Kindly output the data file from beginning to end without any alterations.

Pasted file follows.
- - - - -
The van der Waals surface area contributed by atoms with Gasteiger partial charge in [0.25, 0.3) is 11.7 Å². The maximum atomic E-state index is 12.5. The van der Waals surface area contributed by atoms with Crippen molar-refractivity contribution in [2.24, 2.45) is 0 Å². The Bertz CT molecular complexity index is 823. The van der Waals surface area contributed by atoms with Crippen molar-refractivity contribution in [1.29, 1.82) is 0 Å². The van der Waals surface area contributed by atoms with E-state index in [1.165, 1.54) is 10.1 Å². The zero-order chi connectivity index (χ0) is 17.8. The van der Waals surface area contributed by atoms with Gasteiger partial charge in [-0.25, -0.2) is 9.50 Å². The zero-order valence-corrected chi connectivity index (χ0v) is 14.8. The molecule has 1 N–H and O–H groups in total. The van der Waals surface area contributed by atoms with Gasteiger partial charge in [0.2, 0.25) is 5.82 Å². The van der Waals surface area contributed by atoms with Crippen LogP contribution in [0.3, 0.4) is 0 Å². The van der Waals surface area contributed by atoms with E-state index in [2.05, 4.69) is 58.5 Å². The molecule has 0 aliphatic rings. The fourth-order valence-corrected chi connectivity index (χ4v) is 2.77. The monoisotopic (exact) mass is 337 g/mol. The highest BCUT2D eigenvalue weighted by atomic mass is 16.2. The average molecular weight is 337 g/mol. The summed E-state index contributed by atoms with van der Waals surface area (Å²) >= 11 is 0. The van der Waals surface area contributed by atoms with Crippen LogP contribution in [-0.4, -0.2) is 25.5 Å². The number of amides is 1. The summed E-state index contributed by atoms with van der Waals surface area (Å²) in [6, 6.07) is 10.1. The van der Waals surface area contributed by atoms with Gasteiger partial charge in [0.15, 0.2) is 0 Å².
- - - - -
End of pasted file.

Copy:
The van der Waals surface area contributed by atoms with Gasteiger partial charge in [0.25, 0.3) is 11.7 Å². The maximum atomic E-state index is 12.5. The van der Waals surface area contributed by atoms with Crippen molar-refractivity contribution in [2.24, 2.45) is 0 Å². The Bertz CT molecular complexity index is 823. The van der Waals surface area contributed by atoms with Crippen molar-refractivity contribution in [1.29, 1.82) is 0 Å². The van der Waals surface area contributed by atoms with E-state index in [1.165, 1.54) is 10.1 Å². The zero-order chi connectivity index (χ0) is 17.8. The van der Waals surface area contributed by atoms with Gasteiger partial charge in [-0.25, -0.2) is 9.50 Å². The zero-order valence-corrected chi connectivity index (χ0v) is 14.8. The molecule has 1 N–H and O–H groups in total. The van der Waals surface area contributed by atoms with Gasteiger partial charge in [0.2, 0.25) is 5.82 Å². The van der Waals surface area contributed by atoms with Crippen LogP contribution in [0.3, 0.4) is 0 Å². The van der Waals surface area contributed by atoms with E-state index in [2.05, 4.69) is 58.5 Å². The molecule has 0 aliphatic rings. The fourth-order valence-corrected chi connectivity index (χ4v) is 2.77. The monoisotopic (exact) mass is 337 g/mol. The highest BCUT2D eigenvalue weighted by atomic mass is 16.2. The average molecular weight is 337 g/mol. The summed E-state index contributed by atoms with van der Waals surface area (Å²) >= 11 is 0. The van der Waals surface area contributed by atoms with Crippen LogP contribution in [-0.4, -0.2) is 25.5 Å². The number of amides is 1. The summed E-state index contributed by atoms with van der Waals surface area (Å²) in [6, 6.07) is 10.1. The van der Waals surface area contributed by atoms with Gasteiger partial charge in [0.15, 0.2) is 0 Å².